In our clinic, we have found that when we use PRP to strengthen tendons within the shoulder capsule, we can help those tendons heal and strengthen by using dextrose Prolotherapy to strengthen the ligaments that surround the shoulder capsule. This process is again, described in the video above.

Prolotherapy on its own has been shown to be an effective treatment for shoulder repair.

In 2013, Medical University research teams in Turkey presented their findings on “The Effects of Prolotherapy in Patients With Subacromial Impingement Syndrome.” (16) These are the learning points of their research:

In this single-center, randomized placebo-controlled, single-blind, prospective study, 80 patients with chronic subacromial impingement syndrome who met the study criteria received two dextrose injections in the affected shoulder at two weeks intervals.

The patients were randomly assigned into two therapy groups, either dextrose or other control (lidocaine) groups.

The injections were repeated two times with two weeks between injections.

Results:  The study demonstrated significant improvements in function and pain in both injection groups. Shoulder flexion, abduction, internal and external rotations showed significant improvements in both groups in the first 3 months. While the range of shoulder flexion did not improve in the control group during the last three months, this range of motion continued to improve significantly in the Prolotherapy treatment group over the same period.

Again we want to point out here that the patients received benefits from only two injections, please watch the video for a comparison of our more aggressive treatment.

In our research, published in Clinical Medicine Insights: Arthritis and Musculoskeletal Disorders, (17) Ross Hauser, MD and Danielle R. Steilen-Matias, MMS, PA-C  contributed to findings suggesting Dextrose Prolotherapy has been able to reduce pain and disability of traumatic and nontraumatic rotator cuff conditions.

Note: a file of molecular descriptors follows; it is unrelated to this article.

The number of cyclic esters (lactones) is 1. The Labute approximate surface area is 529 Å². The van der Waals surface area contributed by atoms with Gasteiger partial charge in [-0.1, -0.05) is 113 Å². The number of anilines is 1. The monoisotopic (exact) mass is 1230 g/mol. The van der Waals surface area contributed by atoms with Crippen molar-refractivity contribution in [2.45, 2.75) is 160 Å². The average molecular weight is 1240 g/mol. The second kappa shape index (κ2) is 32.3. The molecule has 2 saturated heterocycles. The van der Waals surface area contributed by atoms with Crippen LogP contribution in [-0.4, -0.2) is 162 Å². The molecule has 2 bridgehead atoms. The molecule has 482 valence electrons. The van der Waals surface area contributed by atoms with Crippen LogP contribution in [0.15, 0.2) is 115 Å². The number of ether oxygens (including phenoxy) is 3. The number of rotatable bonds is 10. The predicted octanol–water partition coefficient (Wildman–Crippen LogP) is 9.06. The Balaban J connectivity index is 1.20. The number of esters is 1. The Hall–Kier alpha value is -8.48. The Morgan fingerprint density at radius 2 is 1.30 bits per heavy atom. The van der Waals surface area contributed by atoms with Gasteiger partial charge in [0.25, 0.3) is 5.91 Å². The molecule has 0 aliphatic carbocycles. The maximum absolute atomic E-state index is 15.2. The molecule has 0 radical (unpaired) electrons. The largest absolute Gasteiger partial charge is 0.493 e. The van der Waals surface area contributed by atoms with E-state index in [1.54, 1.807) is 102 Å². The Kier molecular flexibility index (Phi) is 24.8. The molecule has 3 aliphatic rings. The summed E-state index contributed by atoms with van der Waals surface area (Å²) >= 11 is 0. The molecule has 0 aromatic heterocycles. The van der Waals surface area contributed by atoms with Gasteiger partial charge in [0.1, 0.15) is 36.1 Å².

In our research published in The Open Rehabilitation Journal (18) our research team found that lesions of the glenoid labrum are a common cause of shoulder instability and a frequent finding in patients with shoulder pain. Management of these patients typically involves an attempt to avoid surgery through conservative treatment. However, there is currently a dearth of conservative options that promote labral healing.

More of our research surrounding problems of the shoulder:

Questions about our treatments?

If you have questions about Subacromial shoulder pain and how we may be able to help you, please contact us and get help and information from our Caring Medical staff.

This is a picture of Ross Hauser, MD, Danielle Steilen-Matias, PA-C, Brian Hutcheson, DC. They treat people with non-surgical regenerative medicine injections. Offices are located in Oak Park, Illinois and Fort Myers, Florida.

Brian Hutcheson, DC | Ross Hauser, MD | Danielle Steilen-Matias, PA-C

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This article was update March 8, 2021